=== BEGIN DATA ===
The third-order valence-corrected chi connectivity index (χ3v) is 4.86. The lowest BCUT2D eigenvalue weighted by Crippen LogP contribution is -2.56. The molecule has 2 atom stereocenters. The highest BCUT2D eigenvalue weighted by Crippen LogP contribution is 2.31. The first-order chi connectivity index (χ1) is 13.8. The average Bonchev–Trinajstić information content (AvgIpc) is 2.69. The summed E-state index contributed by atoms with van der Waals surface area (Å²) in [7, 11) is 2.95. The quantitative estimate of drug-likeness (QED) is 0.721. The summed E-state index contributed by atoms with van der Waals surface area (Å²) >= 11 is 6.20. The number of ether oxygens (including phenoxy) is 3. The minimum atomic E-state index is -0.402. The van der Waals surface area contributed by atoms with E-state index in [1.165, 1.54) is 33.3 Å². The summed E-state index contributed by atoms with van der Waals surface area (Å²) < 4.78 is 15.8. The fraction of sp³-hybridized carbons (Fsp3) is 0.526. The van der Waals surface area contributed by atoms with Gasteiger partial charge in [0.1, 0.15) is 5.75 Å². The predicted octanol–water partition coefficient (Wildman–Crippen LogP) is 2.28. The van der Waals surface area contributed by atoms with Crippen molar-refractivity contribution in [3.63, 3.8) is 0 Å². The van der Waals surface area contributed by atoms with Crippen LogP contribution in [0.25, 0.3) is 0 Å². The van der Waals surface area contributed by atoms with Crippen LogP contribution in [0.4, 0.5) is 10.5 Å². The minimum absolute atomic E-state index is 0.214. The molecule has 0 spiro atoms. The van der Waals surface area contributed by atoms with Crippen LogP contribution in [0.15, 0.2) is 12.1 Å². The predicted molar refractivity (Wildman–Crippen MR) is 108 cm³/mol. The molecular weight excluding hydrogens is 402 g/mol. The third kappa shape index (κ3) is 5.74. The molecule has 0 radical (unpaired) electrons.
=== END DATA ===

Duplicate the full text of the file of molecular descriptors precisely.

The third-order valence-corrected chi connectivity index (χ3v) is 4.86. The lowest BCUT2D eigenvalue weighted by Crippen LogP contribution is -2.56. The molecule has 2 atom stereocenters. The highest BCUT2D eigenvalue weighted by Crippen LogP contribution is 2.31. The first-order chi connectivity index (χ1) is 13.8. The average Bonchev–Trinajstić information content (AvgIpc) is 2.69. The summed E-state index contributed by atoms with van der Waals surface area (Å²) in [7, 11) is 2.95. The quantitative estimate of drug-likeness (QED) is 0.721. The summed E-state index contributed by atoms with van der Waals surface area (Å²) >= 11 is 6.20. The number of ether oxygens (including phenoxy) is 3. The minimum atomic E-state index is -0.402. The van der Waals surface area contributed by atoms with E-state index in [1.165, 1.54) is 33.3 Å². The summed E-state index contributed by atoms with van der Waals surface area (Å²) < 4.78 is 15.8. The fraction of sp³-hybridized carbons (Fsp3) is 0.526. The van der Waals surface area contributed by atoms with Gasteiger partial charge in [0.1, 0.15) is 5.75 Å². The predicted octanol–water partition coefficient (Wildman–Crippen LogP) is 2.28. The van der Waals surface area contributed by atoms with Crippen molar-refractivity contribution in [3.63, 3.8) is 0 Å². The van der Waals surface area contributed by atoms with Crippen LogP contribution in [0.25, 0.3) is 0 Å². The van der Waals surface area contributed by atoms with Crippen LogP contribution in [0.4, 0.5) is 10.5 Å². The minimum absolute atomic E-state index is 0.214. The molecule has 0 spiro atoms. The van der Waals surface area contributed by atoms with Crippen LogP contribution in [0.15, 0.2) is 12.1 Å². The predicted molar refractivity (Wildman–Crippen MR) is 108 cm³/mol. The molecular weight excluding hydrogens is 402 g/mol. The third kappa shape index (κ3) is 5.74. The molecule has 0 radical (unpaired) electrons.